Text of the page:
3. Sir Leonard Rogers, in 1914, to build up training capacity, proposed that a School of Tropical Medicine be established in Calcutta and another Institute of Hygiene in Bombay. The Governments of India and Bengal with the aid from charities established the School of Tropical Medicine in Calcutta in 1920. The demand for training was partially met by creating a professorship of Hygiene and starting a course of Diploma in Public Health. Sir John Megaw, Director, School of Tropical Medicine, Calcutta, however expressed difficulties in continuing with the DPH training and hoped that a separate Institute of Hygiene would soon be built.
4. Major General JD Graham, Public Health Commissioner to Government of India, in 1925, made a strong plea for expanding the facilities for specialist public health training in India. Dr. W S Carter on behalf of Rockefeller Foundation offered assistance to build and equip an Institute of Hygiene. The offer was accepted and All India Institute of Hygiene & Public Health was formally opened on 30th December 1932 by John Anderson, Governor of Bengal with Lt. Col. A D Stewart as its first Director.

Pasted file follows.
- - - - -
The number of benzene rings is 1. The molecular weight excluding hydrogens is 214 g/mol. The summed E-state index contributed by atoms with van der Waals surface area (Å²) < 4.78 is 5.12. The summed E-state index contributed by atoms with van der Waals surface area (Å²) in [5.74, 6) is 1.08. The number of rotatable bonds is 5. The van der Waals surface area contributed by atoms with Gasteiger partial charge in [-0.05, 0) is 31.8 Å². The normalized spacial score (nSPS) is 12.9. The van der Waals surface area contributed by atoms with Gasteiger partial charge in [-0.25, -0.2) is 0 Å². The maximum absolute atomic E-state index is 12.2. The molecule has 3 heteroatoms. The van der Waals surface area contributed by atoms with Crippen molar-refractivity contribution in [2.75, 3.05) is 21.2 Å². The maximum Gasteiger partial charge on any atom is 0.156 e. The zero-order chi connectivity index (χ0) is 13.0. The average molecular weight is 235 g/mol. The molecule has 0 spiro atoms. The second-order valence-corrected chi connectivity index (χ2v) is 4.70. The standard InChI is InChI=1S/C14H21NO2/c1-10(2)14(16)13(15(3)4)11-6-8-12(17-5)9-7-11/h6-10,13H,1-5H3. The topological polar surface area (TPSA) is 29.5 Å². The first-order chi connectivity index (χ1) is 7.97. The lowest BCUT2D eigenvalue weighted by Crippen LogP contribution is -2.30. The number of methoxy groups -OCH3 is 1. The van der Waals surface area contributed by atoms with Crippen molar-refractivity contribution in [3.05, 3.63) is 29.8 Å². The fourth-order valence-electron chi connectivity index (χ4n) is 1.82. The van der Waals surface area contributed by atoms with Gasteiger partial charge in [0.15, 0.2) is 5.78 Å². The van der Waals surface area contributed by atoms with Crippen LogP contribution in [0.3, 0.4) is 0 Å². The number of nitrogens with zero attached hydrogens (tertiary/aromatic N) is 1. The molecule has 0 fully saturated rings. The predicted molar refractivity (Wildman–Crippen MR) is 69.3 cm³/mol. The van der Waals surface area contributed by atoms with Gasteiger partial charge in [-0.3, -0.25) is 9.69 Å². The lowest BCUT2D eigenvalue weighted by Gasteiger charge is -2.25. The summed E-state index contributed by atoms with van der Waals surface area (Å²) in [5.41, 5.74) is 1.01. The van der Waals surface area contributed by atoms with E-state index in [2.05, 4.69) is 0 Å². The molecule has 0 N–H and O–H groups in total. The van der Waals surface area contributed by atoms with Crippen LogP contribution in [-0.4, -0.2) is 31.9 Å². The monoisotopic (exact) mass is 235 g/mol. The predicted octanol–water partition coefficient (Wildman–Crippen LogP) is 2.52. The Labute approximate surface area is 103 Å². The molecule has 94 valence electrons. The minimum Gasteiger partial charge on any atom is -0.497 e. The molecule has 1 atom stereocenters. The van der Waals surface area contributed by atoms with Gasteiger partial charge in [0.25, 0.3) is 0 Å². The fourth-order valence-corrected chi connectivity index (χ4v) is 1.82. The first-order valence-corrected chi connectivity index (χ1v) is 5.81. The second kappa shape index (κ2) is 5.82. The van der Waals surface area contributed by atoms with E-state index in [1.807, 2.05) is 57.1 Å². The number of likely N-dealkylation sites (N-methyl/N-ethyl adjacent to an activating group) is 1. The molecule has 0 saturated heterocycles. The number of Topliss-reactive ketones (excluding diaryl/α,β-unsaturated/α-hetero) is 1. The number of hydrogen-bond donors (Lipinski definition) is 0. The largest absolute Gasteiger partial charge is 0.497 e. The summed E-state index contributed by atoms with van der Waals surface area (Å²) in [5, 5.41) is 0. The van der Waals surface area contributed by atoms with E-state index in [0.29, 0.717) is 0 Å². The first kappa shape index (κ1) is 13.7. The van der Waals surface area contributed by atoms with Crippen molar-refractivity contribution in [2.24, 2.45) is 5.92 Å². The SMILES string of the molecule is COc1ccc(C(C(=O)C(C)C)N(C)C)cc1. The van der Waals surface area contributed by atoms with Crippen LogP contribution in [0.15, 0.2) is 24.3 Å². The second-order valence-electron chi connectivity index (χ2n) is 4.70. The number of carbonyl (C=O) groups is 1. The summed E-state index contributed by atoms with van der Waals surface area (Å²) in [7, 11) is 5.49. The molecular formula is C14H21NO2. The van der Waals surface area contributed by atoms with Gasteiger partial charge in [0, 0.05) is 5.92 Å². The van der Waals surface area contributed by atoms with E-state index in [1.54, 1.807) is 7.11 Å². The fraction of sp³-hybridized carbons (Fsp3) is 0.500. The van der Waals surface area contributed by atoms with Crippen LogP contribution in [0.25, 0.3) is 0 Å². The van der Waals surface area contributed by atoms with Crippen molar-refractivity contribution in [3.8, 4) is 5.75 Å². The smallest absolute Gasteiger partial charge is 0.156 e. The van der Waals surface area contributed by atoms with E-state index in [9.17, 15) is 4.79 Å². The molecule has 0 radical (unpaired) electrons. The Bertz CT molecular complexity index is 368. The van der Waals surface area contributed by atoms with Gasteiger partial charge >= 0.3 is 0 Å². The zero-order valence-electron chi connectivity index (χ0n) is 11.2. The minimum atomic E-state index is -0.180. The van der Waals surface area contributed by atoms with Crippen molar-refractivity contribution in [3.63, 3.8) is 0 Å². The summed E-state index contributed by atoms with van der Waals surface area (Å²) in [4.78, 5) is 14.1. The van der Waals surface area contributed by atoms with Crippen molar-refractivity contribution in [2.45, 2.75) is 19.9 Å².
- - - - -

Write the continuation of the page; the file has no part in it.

5. The Institute started with four sections – Public Health Administration, Malariology & Rural Hygiene, Vital Statistics & Epidemiology, and Bio-chemistry & Nutrition. Shortly, the fifth section of Maternity & Child Welfare was added with the help of Countess of Dufferin Fund. The year 1934 saw the establishment of the section of Sanitary Engineering. Post- World War reconstruction plans required immediate industrialization, focussing attention on health of industrial workers and in 1945 Industrial Hygiene was added as another section.